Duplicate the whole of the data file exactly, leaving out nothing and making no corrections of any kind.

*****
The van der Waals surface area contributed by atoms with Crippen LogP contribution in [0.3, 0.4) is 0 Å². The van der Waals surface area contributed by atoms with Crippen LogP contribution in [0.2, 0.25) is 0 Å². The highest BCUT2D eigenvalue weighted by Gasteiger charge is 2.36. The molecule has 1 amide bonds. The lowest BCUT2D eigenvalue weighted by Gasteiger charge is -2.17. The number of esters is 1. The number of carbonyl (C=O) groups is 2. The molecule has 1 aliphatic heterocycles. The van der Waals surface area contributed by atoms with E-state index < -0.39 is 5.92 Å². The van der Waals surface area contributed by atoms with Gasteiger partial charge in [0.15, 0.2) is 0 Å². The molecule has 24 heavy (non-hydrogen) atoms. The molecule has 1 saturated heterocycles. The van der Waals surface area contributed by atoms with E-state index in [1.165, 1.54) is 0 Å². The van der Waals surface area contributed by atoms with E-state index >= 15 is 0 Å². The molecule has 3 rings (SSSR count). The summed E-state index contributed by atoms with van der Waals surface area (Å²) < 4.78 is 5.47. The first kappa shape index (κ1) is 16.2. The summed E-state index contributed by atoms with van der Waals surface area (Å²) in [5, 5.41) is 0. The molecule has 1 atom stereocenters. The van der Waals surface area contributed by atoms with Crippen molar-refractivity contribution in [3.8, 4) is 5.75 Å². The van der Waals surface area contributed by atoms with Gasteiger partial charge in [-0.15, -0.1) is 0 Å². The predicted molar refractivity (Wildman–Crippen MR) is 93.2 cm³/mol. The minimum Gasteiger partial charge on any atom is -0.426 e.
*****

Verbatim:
The van der Waals surface area contributed by atoms with Crippen LogP contribution in [0.3, 0.4) is 0 Å². The van der Waals surface area contributed by atoms with Crippen LogP contribution in [0.2, 0.25) is 0 Å². The highest BCUT2D eigenvalue weighted by Gasteiger charge is 2.36. The molecule has 1 amide bonds. The lowest BCUT2D eigenvalue weighted by Gasteiger charge is -2.17. The number of esters is 1. The number of carbonyl (C=O) groups is 2. The molecule has 1 aliphatic heterocycles. The van der Waals surface area contributed by atoms with E-state index < -0.39 is 5.92 Å². The van der Waals surface area contributed by atoms with Gasteiger partial charge in [0.15, 0.2) is 0 Å². The molecule has 24 heavy (non-hydrogen) atoms. The molecule has 1 saturated heterocycles. The van der Waals surface area contributed by atoms with E-state index in [1.165, 1.54) is 0 Å². The van der Waals surface area contributed by atoms with E-state index >= 15 is 0 Å². The molecule has 3 rings (SSSR count). The summed E-state index contributed by atoms with van der Waals surface area (Å²) < 4.78 is 5.47. The first kappa shape index (κ1) is 16.2. The summed E-state index contributed by atoms with van der Waals surface area (Å²) in [5, 5.41) is 0. The molecule has 1 atom stereocenters. The van der Waals surface area contributed by atoms with Crippen molar-refractivity contribution in [3.8, 4) is 5.75 Å². The van der Waals surface area contributed by atoms with Gasteiger partial charge in [-0.15, -0.1) is 0 Å². The predicted molar refractivity (Wildman–Crippen MR) is 93.2 cm³/mol. The minimum Gasteiger partial charge on any atom is -0.426 e.